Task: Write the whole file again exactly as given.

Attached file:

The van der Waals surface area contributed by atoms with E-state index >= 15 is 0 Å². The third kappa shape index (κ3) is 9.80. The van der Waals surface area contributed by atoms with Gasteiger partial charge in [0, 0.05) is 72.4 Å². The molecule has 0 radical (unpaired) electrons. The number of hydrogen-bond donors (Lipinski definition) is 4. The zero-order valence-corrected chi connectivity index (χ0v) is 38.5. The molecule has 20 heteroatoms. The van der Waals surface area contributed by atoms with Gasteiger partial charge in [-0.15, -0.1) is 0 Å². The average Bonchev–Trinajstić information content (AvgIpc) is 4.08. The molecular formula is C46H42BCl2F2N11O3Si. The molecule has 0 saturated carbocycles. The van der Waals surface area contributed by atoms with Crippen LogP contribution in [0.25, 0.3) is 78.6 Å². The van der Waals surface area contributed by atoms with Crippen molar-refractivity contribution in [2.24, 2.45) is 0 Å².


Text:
The van der Waals surface area contributed by atoms with E-state index >= 15 is 0 Å². The third kappa shape index (κ3) is 9.80. The van der Waals surface area contributed by atoms with Gasteiger partial charge in [0, 0.05) is 72.4 Å². The molecule has 0 radical (unpaired) electrons. The number of hydrogen-bond donors (Lipinski definition) is 4. The zero-order valence-corrected chi connectivity index (χ0v) is 38.5. The molecule has 20 heteroatoms. The van der Waals surface area contributed by atoms with Gasteiger partial charge in [-0.15, -0.1) is 0 Å². The average Bonchev–Trinajstić information content (AvgIpc) is 4.08. The molecular formula is C46H42BCl2F2N11O3Si. The molecule has 0 saturated carbocycles. The van der Waals surface area contributed by atoms with Crippen LogP contribution in [0.25, 0.3) is 78.6 Å². The van der Waals surface area contributed by atoms with Crippen molar-refractivity contribution in [2.24, 2.45) is 0 Å².